Aces on Bridge — Daily Columns

The Aces on Bridge: Thursday, July 18th, 2013

Two and two the mathematician continues to make four, in spite of the whine of the amateur for three, or the cry of the critic for five.

James McNeill Whistler

East North
East-West ♠ A 10 9 7 6 2
♣ 10 9 7 6 3
West East
♠ K J 5 4 3
 K 10 8
 Q 9
♣ Q 8 5
♠ Q
 Q J 9 7 6 5 4
 10 8
♣ A K 2
♠ 8
 3 2
 A K J 7 6 5 3 2
♣ J 4
South West North East
5 Dbl. All pass  


At the Dyspeptics Club the players are not given to introspection. Thus it was remarkable that after South had made his game, he reconsidered his play and admitted that he had missed the best line.

Against five diamonds doubled, West led the heart eight, won with dummy’s ace. South cashed the spade ace and led a second spade, East ruffing in with the diamond 10 and South overruffing. Declarer ruffed his heart loser with dummy’s solitary trump and now had the problem of returning to his hand to draw trump.

Worried that East would ruff in again, promoting a trump trick for West. South decided to play a club instead. East tried to cash two rounds of the suit, relying on his partner for a trump trick. So South made his doubled game.

South was not slow to comment that perhaps East might have played a low club after winning his king, putting his partner in with the queen for another spade play to generate the trump promotion. However, there was no need for declarer to give the opponents this opportunity. Do you see what he had missed?

South was right to worry about the trump promotion but found the wrong solution. He should simply have played a spade anyway, and when East ruffs in, then South discards a club. Even if East is able to put his partner in for a further spade play, there are only two trumps out and declarer has the ace and king, so no further trump promotion is possible.

First question: Is three clubs forcing? And if not, should it be? In my view the call is not forcing but that doesn't mean your partner has a subminimum opening bid, just that he doesn't have enough to drive to game facing a 10-count. You may not make three no-trump, but your fitting clubs and ability to stop hearts mean you must make the call.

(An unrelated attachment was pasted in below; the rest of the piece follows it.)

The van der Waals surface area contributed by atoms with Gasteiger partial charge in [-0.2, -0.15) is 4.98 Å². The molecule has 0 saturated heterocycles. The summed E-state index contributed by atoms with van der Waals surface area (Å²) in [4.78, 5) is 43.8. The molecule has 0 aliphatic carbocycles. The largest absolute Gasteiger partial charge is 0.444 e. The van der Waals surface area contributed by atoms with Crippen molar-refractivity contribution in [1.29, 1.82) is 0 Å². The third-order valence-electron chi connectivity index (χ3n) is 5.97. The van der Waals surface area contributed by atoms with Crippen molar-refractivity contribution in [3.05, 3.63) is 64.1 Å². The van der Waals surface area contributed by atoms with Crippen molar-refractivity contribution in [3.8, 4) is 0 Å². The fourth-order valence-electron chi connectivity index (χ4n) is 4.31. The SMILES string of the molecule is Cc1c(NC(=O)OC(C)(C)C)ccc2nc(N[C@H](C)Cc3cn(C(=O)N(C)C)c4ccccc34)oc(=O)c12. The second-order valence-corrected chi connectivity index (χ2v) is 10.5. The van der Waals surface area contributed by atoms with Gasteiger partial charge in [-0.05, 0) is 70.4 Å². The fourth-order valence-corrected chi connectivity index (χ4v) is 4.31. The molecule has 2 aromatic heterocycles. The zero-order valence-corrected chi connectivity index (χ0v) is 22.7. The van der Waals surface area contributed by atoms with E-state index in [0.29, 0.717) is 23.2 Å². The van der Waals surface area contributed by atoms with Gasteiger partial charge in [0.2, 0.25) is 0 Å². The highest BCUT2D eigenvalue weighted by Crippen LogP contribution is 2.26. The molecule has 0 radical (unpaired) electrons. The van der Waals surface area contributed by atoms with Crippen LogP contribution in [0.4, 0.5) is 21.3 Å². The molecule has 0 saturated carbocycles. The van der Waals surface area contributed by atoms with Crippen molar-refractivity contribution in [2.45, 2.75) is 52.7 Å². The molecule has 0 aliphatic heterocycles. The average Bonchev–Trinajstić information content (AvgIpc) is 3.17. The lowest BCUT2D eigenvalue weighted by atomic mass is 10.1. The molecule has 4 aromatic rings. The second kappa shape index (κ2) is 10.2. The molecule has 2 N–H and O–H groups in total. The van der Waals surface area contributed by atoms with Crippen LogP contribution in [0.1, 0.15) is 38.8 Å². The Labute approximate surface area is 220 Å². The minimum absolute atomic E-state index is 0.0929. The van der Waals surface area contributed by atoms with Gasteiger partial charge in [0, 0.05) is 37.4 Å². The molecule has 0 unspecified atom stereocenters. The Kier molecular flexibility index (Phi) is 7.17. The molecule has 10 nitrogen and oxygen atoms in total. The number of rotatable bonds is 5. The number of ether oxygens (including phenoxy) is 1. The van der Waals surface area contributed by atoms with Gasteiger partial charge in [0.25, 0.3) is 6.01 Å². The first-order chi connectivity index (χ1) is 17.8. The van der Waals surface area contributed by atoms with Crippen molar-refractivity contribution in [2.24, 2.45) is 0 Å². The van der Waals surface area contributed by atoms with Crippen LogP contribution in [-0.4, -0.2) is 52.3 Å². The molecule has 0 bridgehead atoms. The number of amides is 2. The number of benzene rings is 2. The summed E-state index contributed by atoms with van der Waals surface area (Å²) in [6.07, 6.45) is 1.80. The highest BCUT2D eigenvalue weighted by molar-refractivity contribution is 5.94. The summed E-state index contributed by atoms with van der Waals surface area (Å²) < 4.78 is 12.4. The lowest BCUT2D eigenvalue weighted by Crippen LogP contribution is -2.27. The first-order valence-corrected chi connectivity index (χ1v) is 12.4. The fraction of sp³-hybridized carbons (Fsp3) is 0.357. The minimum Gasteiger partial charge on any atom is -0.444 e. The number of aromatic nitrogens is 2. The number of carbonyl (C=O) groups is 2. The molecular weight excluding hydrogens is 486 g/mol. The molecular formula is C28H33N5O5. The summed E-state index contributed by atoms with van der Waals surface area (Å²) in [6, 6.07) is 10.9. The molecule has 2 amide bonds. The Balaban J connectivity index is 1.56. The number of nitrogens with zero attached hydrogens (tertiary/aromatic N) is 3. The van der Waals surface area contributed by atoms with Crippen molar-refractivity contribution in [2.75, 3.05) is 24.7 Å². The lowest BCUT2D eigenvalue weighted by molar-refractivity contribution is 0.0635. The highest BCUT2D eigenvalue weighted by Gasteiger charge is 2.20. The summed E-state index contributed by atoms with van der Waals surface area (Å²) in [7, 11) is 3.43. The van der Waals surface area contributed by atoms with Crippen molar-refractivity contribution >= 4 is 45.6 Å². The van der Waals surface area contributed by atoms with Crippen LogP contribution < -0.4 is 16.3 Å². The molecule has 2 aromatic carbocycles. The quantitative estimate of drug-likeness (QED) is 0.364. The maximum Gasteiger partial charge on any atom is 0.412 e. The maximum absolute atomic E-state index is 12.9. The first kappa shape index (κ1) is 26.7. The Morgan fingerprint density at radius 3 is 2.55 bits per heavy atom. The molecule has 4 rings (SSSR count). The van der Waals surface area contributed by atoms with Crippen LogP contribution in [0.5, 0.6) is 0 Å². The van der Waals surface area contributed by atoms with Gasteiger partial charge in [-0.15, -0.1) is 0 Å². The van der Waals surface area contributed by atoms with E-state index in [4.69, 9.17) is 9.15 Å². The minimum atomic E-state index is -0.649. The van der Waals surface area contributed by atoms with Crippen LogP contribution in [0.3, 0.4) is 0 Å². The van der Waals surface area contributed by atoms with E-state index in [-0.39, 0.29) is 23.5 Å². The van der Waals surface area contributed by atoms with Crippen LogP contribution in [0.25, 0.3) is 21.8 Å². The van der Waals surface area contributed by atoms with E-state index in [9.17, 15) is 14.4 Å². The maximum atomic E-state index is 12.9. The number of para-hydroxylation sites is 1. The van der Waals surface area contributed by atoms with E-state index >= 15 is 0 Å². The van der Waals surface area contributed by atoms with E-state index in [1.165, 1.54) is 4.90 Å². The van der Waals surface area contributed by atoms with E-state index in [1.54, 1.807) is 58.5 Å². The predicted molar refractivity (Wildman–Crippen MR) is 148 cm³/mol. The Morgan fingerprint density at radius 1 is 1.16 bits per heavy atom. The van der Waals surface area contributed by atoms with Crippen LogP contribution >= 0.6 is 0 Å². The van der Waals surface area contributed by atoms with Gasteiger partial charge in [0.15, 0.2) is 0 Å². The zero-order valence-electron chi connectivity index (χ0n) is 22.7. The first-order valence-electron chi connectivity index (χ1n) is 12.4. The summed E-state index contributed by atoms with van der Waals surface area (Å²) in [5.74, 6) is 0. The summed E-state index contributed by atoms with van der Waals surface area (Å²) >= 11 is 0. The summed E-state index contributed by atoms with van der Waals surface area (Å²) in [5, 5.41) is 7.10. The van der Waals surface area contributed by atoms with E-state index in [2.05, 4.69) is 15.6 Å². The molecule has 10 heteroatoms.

♠ K J 5 4 3
 K 10 8
 Q 9
♣ Q 8 5
South West North East
1♣ 2
2♠ Pass 3♣ Pass

For details of Bobby Wolff’s autobiography, The Lone Wolff, contact If you would like to contact Bobby Wolff, please leave a comment at this blog. Reproduced with permission of United Feature Syndicate, Inc., Copyright 2013. If you are interested in reprinting The Aces on Bridge column, contact


Howard Bigot-JohnsonAugust 1st, 2013 at 9:34 am

HBJ : Lovely hand to illustrate the loser on loser principle. To over-ruff East a second time and thereby forfeit a trump trick along with 2 losing clubs is a tad reckless, when the option of pitching a club seems obvious.
Given that West doubles , rich with his own high card values, surely nothing is lost by leading a trump at trick one. Moreover, if declarer suspects he holds the trump queen he isn’t going to take on the finesse of the jack !

Iain ClimieAugust 1st, 2013 at 10:03 am

Hi Bobby,

I agree with HBJ about a trump lead being obvios but wondered about any cases where it could misfire. Leading the DQ might collide with partner’s stiff K if south had the other 10. If South had AK108xxxx and dummy a void, then leading the D9 is a disaster, though.